Even the modern federal liberty jurisprudence that the cogent reasons standard would rely on is in many cases derivative, with federal courts following state constitutional law decisions. In other cases, the history of the state constitutional provision at issue predated (by decades or more in some cases) the eventual incorporation of the federal analogue against the state. Thus, inverting history and reason by assuming the federal constitution to be the original source will hobble our understanding of constitutional liberty interests; conversely, properly valuing state constitutional liberty interests will benefit federal constitutional doctrine.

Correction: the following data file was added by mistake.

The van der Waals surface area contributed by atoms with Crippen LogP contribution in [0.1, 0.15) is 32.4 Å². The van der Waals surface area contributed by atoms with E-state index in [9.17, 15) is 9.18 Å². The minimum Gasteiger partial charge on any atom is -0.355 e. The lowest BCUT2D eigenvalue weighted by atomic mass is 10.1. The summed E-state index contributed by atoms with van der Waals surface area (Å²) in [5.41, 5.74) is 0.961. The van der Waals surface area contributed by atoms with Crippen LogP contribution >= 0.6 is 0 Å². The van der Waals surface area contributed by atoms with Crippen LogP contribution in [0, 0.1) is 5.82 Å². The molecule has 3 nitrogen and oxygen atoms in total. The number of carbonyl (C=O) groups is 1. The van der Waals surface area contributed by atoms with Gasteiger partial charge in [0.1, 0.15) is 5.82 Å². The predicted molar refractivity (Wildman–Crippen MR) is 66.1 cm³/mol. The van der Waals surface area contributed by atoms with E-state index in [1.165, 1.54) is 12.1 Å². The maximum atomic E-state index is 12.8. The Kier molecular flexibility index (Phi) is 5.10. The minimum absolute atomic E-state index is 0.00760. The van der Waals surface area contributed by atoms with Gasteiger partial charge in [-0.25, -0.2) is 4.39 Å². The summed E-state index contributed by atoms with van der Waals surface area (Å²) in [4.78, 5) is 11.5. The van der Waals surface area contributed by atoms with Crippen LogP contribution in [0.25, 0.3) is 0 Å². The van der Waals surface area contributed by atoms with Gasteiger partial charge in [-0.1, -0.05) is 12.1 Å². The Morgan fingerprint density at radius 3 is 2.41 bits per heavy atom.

Deferring to a court that applies a federalism discount to individual liberty makes little sense when considering a document like the California constitution that was expressly intended to grant broader liberty guarantees. The U.S. Supreme Court “must take into account that it is setting the constitutional floor for fifty states, and principles of federalism — not present in the state systems,” which suggests a need for “special restraint in that process.” This means that deferring to the U.S. Supreme Court when a state court interprets its state constitutional provisions may improperly restrict that state’s liberty guarantees; that deference also undermines the federalist purpose of providing dual protection for individual rights. If a state court must defer to something, deferring to sister state courts whose constitutional provisions “are more likely to share a common ancestry” is preferable to aping federal doctrine.